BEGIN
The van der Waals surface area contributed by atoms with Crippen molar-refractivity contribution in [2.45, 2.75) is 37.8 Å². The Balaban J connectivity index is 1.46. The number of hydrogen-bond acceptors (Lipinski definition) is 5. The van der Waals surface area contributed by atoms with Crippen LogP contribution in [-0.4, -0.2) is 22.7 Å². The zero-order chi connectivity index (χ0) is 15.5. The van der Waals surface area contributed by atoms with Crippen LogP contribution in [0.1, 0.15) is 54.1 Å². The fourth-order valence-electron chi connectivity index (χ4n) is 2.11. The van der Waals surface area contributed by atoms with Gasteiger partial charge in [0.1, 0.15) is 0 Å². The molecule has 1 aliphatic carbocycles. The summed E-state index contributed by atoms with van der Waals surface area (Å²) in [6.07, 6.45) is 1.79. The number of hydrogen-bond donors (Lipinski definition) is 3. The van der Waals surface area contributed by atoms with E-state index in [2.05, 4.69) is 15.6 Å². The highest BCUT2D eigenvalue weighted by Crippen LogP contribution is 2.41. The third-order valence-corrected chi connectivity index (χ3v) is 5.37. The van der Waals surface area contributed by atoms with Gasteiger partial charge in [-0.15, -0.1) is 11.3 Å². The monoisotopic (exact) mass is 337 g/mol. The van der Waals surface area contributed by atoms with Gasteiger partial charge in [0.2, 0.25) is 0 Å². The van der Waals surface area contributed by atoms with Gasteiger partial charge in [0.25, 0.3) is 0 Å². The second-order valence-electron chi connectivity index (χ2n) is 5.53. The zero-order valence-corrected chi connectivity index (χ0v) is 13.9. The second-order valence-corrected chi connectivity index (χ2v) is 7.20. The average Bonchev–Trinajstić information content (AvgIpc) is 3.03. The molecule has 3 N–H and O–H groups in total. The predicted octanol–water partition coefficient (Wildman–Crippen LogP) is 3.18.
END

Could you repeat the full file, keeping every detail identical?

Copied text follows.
The van der Waals surface area contributed by atoms with Crippen molar-refractivity contribution in [2.45, 2.75) is 37.8 Å². The Balaban J connectivity index is 1.46. The number of hydrogen-bond acceptors (Lipinski definition) is 5. The van der Waals surface area contributed by atoms with Crippen LogP contribution in [-0.4, -0.2) is 22.7 Å². The zero-order chi connectivity index (χ0) is 15.5. The van der Waals surface area contributed by atoms with Crippen LogP contribution in [0.1, 0.15) is 54.1 Å². The fourth-order valence-electron chi connectivity index (χ4n) is 2.11. The van der Waals surface area contributed by atoms with Gasteiger partial charge in [0.1, 0.15) is 0 Å². The molecule has 1 aliphatic carbocycles. The summed E-state index contributed by atoms with van der Waals surface area (Å²) in [6.07, 6.45) is 1.79. The number of hydrogen-bond donors (Lipinski definition) is 3. The van der Waals surface area contributed by atoms with E-state index in [2.05, 4.69) is 15.6 Å². The highest BCUT2D eigenvalue weighted by Crippen LogP contribution is 2.41. The third-order valence-corrected chi connectivity index (χ3v) is 5.37. The van der Waals surface area contributed by atoms with Gasteiger partial charge in [-0.15, -0.1) is 11.3 Å². The monoisotopic (exact) mass is 337 g/mol. The van der Waals surface area contributed by atoms with Gasteiger partial charge in [0.2, 0.25) is 0 Å². The van der Waals surface area contributed by atoms with Gasteiger partial charge in [0.25, 0.3) is 0 Å². The second-order valence-electron chi connectivity index (χ2n) is 5.53. The zero-order valence-corrected chi connectivity index (χ0v) is 13.9. The second-order valence-corrected chi connectivity index (χ2v) is 7.20. The average Bonchev–Trinajstić information content (AvgIpc) is 3.03. The molecule has 3 N–H and O–H groups in total. The predicted octanol–water partition coefficient (Wildman–Crippen LogP) is 3.18.